Alan Watts proposes a little thought experiment. [4] Imagine that in one night you were able to live every detail of a full seventy year life with complete control. In your first night you would fulfill all your wishes. It would not take many nights of this kind of dreaming to experience every pleasure, every possible desire that you could envisage. So to have new pleasures and new experiences you would relinquish control.

As a result some mornings you would wake up and think, “that was horrible! I’m so glad that one is over.” But having variety would be worth it. We are deeply drawn to what is new. And so you would cycle through every life, every possible event, every action and reaction, until… you would dream that you were sitting in Grace Cathedral on the third Sunday of Advent in the year of our Lord 2015 experiencing what your life is right now.

You would be sitting there pretending to yourself that you are not intimately connected to God. Alan Watts suggests that it might even be the nature of God to pretend to not be God. God is love. The goal and fulfillment of love is to give itself away, not to hold on to or protect it.

The word person comes from Graeco-Roman times. Per means through. Sonna is sound. The personna is the mask actors speak through on the stage. The Dramatis Personae is the list of masks in the front of the program. We’ve forgotten this. Person, that is what we once recognized as “the mask,” is now simply what we genuinely believe ourselves to be. [5]

This is one account of how we might be so very near to God and still not know it. We do not have to take this as our life’s philosophy. The point is that we also do not have to believe all those voices that tell us to be afraid. We do not have to believe that the goal of our life should be to protect our masks. We do not have to accept the theory that we are an inconsequential and accidental speck in an immense universe, or for that matter that we are terrible dirty sinners at the foot of an old man’s throne. We are not marionettes whose happiness depends on what appears on the front page of The New York Times.

We can choose what person we are going to put on. We can decide which story we will bring to the table. And our story, according to our brother Jesus, is that we are intimately connected to the being, the consciousness, the mystery and the joy of the universe. Indeed we have reason to rejoice.

2. This morning, because we have moved so far in this direction I want to talk about a philosopher who means a great deal to me, Ludwig Wittgenstein (1889-1951). In his early life Wittgenstein worked on the philosophy of mathematics. But as the twentieth century progressed he began to write arguments against the idea that science is the only real form of knowledge.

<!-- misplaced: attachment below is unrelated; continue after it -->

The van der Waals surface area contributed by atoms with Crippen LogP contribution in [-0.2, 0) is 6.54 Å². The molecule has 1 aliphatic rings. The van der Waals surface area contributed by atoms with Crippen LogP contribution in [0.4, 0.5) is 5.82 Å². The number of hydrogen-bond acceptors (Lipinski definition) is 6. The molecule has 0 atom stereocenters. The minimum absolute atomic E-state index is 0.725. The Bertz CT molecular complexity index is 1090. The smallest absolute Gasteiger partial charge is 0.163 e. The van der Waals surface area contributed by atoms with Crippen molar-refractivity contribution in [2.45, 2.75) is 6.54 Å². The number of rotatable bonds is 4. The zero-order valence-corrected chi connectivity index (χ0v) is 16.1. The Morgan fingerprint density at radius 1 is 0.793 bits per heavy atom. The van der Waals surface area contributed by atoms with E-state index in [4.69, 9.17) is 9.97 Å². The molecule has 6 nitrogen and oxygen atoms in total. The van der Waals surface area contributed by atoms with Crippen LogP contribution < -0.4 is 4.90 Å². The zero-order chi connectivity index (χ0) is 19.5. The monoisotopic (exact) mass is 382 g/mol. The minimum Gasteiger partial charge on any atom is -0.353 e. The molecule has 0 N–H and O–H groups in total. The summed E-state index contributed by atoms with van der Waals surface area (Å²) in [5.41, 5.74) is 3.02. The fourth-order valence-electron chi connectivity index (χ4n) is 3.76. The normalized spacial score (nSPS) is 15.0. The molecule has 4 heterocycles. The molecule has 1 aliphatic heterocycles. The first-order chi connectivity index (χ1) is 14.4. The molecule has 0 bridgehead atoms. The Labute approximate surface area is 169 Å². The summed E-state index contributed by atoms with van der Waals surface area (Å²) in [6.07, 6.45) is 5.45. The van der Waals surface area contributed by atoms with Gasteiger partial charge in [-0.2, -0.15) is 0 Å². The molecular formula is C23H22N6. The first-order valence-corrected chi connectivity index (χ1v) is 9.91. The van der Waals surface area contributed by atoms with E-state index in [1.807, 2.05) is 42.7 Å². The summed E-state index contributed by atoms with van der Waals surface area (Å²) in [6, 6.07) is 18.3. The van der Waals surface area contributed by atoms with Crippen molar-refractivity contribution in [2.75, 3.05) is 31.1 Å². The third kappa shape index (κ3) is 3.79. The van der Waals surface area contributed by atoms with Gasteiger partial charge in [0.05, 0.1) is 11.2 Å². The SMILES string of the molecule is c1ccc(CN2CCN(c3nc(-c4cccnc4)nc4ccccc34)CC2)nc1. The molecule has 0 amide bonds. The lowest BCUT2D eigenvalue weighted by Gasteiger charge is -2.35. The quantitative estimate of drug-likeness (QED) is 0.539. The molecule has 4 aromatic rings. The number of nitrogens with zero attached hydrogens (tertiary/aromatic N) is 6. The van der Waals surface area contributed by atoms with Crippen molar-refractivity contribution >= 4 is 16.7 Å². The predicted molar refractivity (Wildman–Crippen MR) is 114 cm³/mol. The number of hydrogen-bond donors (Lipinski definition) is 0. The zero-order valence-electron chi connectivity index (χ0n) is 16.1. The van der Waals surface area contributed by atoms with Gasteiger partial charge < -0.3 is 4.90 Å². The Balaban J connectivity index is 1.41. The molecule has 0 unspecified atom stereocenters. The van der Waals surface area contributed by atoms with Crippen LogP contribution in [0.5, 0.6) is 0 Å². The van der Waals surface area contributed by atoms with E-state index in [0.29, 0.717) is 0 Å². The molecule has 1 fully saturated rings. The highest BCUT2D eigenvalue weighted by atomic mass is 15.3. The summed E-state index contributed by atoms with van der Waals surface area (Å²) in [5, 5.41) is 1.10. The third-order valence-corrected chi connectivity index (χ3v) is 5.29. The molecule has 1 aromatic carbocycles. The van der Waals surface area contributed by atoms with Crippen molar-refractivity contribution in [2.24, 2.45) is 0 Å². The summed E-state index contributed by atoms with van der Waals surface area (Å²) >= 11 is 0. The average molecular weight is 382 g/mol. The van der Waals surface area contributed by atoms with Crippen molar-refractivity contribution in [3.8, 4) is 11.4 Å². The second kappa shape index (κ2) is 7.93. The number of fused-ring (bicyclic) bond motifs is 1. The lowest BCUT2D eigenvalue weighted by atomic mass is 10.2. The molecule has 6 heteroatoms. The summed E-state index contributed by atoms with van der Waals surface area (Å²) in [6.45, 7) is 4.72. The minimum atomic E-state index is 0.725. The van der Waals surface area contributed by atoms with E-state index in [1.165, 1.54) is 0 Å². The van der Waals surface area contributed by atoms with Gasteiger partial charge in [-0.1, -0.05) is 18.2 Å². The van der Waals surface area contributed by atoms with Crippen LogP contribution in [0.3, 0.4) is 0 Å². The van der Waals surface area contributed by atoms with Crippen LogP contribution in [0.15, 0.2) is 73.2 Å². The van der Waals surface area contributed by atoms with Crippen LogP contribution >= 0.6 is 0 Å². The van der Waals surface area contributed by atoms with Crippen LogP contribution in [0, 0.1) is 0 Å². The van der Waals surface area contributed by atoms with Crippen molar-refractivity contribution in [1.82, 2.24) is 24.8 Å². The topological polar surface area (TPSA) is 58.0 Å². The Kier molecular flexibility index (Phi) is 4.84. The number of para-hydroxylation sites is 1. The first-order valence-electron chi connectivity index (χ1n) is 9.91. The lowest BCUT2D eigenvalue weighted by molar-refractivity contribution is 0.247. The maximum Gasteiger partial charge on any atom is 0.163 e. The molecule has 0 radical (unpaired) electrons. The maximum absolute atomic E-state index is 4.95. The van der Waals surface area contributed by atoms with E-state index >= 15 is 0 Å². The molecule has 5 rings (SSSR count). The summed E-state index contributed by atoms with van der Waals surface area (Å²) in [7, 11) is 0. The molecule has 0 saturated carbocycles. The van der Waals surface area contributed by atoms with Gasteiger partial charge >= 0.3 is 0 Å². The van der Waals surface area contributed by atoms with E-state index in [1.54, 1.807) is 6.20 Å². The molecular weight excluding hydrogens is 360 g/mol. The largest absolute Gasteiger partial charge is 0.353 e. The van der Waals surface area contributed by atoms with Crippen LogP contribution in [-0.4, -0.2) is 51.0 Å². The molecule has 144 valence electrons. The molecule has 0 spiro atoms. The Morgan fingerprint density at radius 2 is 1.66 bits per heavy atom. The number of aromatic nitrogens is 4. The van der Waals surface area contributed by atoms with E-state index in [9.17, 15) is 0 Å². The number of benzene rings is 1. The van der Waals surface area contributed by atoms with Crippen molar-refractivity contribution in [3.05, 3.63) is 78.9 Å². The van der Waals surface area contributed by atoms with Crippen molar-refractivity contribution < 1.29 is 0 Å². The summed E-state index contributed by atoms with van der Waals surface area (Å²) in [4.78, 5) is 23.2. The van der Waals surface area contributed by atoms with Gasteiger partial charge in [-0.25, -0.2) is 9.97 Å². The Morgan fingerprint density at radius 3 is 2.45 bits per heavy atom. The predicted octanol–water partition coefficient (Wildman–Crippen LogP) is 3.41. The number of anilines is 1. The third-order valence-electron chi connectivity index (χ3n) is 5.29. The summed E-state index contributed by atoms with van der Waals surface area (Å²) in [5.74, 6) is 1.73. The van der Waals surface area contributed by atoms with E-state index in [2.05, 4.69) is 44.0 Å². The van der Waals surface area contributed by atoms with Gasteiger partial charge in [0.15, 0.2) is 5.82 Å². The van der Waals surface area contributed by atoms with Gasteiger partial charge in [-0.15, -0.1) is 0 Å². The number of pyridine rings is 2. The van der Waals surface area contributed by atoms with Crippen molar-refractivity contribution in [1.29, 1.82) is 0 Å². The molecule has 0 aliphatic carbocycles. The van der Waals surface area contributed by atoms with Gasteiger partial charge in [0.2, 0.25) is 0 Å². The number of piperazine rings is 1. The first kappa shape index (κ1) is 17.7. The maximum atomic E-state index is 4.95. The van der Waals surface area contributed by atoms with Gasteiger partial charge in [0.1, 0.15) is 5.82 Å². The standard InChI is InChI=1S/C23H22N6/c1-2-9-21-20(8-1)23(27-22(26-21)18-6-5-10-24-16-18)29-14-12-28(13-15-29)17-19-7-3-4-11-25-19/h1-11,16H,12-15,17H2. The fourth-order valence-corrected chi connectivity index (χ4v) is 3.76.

Wittgenstein believed that after the seventeenth century philosopher René Descartes (1596-1650) we became tricked into believing that the world could be simply divided into things and thoughts, matter and ideas, objects and subjects. We act as if we have perfect knowledge of ourselves and need to be suspicious of what our physical senses say. In response, Wittgenstein writes that we cannot touch reality apart from our value systems and that the mind cannot be transparent to itself. We cannot step outside or rise above being human.

Wittgenstein rejects our modern individualistic ideas. For him thoughts do not so much occur in our minds as they do out in the world, in our communities of meaning. In being together we tacitly agree on what constitutes the truth, how we should take turns, when we are justified in feeling offended, the questions that are inappropriate for us to ask, and a thousand other values. Together we share a sense for what fun is or what loss feels like. [6]

If meaning is not something that exists simply in our head, if what constitutes us as beings is our interaction with each other, then what really matters is how we act. [7] When the people go out to see John the Baptist they ask quite simply, “what should we do (poieo)” (Lk. 3). He tells them share your clothing and your food. Begin with who you are. If you are a tax collector do not collect extra for yourself. If you are a soldier do not extort money from the people.

I do not know what this might mean in your life. The Cathedral priest Andy Lobhan found himself getting tangled up in the cycle of fear, hatred and shame. Rather than merely being a victim of the world or simply living in his own private universe, he changed his story, took matters into his own hands and wrote a letter of love and support to every muslim person he knows. Each of us can move beyond complaining about how the world is, to changing how the world will be.

3. Let me leave us with one more picture of what it means to rejoice and act in the knowledge that God is near. This comes from a poem by Wendell Berry called “Manifesto: The Mad Farmer Liberation Front.” [8]